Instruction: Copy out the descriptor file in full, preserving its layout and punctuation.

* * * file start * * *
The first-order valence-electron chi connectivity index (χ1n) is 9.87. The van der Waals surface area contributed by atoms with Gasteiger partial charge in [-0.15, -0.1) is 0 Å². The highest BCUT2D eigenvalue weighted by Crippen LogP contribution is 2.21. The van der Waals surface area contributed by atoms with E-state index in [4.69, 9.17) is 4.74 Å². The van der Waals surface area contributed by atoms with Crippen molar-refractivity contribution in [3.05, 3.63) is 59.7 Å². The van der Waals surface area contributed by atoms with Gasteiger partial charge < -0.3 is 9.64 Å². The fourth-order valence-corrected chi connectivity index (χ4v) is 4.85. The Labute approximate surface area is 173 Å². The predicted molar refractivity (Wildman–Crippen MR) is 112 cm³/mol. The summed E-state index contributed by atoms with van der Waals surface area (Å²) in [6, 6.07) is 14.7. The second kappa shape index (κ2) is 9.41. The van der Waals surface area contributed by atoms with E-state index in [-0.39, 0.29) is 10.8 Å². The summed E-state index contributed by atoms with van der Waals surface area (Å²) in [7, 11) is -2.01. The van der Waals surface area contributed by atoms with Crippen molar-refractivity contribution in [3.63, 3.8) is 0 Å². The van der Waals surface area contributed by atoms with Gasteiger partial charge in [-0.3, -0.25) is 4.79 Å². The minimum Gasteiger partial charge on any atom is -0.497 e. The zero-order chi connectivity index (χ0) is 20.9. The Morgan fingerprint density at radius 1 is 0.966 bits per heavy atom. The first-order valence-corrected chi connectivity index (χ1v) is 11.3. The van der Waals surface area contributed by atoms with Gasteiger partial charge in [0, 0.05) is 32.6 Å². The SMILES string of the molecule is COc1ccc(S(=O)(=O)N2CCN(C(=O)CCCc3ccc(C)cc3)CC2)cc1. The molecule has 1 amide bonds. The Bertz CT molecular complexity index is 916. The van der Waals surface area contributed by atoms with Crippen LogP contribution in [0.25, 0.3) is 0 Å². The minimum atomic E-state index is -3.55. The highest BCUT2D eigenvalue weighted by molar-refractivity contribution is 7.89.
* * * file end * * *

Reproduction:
The first-order valence-electron chi connectivity index (χ1n) is 9.87. The van der Waals surface area contributed by atoms with Gasteiger partial charge in [-0.15, -0.1) is 0 Å². The highest BCUT2D eigenvalue weighted by Crippen LogP contribution is 2.21. The van der Waals surface area contributed by atoms with E-state index in [4.69, 9.17) is 4.74 Å². The van der Waals surface area contributed by atoms with Crippen molar-refractivity contribution in [3.05, 3.63) is 59.7 Å². The van der Waals surface area contributed by atoms with Gasteiger partial charge < -0.3 is 9.64 Å². The fourth-order valence-corrected chi connectivity index (χ4v) is 4.85. The Labute approximate surface area is 173 Å². The predicted molar refractivity (Wildman–Crippen MR) is 112 cm³/mol. The summed E-state index contributed by atoms with van der Waals surface area (Å²) in [6, 6.07) is 14.7. The second kappa shape index (κ2) is 9.41. The van der Waals surface area contributed by atoms with E-state index in [-0.39, 0.29) is 10.8 Å². The summed E-state index contributed by atoms with van der Waals surface area (Å²) in [7, 11) is -2.01. The van der Waals surface area contributed by atoms with Crippen molar-refractivity contribution in [3.63, 3.8) is 0 Å². The van der Waals surface area contributed by atoms with Gasteiger partial charge in [-0.3, -0.25) is 4.79 Å². The minimum Gasteiger partial charge on any atom is -0.497 e. The zero-order chi connectivity index (χ0) is 20.9. The Morgan fingerprint density at radius 1 is 0.966 bits per heavy atom. The first-order valence-corrected chi connectivity index (χ1v) is 11.3. The van der Waals surface area contributed by atoms with Gasteiger partial charge in [0, 0.05) is 32.6 Å². The SMILES string of the molecule is COc1ccc(S(=O)(=O)N2CCN(C(=O)CCCc3ccc(C)cc3)CC2)cc1. The molecule has 1 amide bonds. The Bertz CT molecular complexity index is 916. The van der Waals surface area contributed by atoms with Crippen LogP contribution in [0.25, 0.3) is 0 Å². The minimum atomic E-state index is -3.55. The highest BCUT2D eigenvalue weighted by molar-refractivity contribution is 7.89.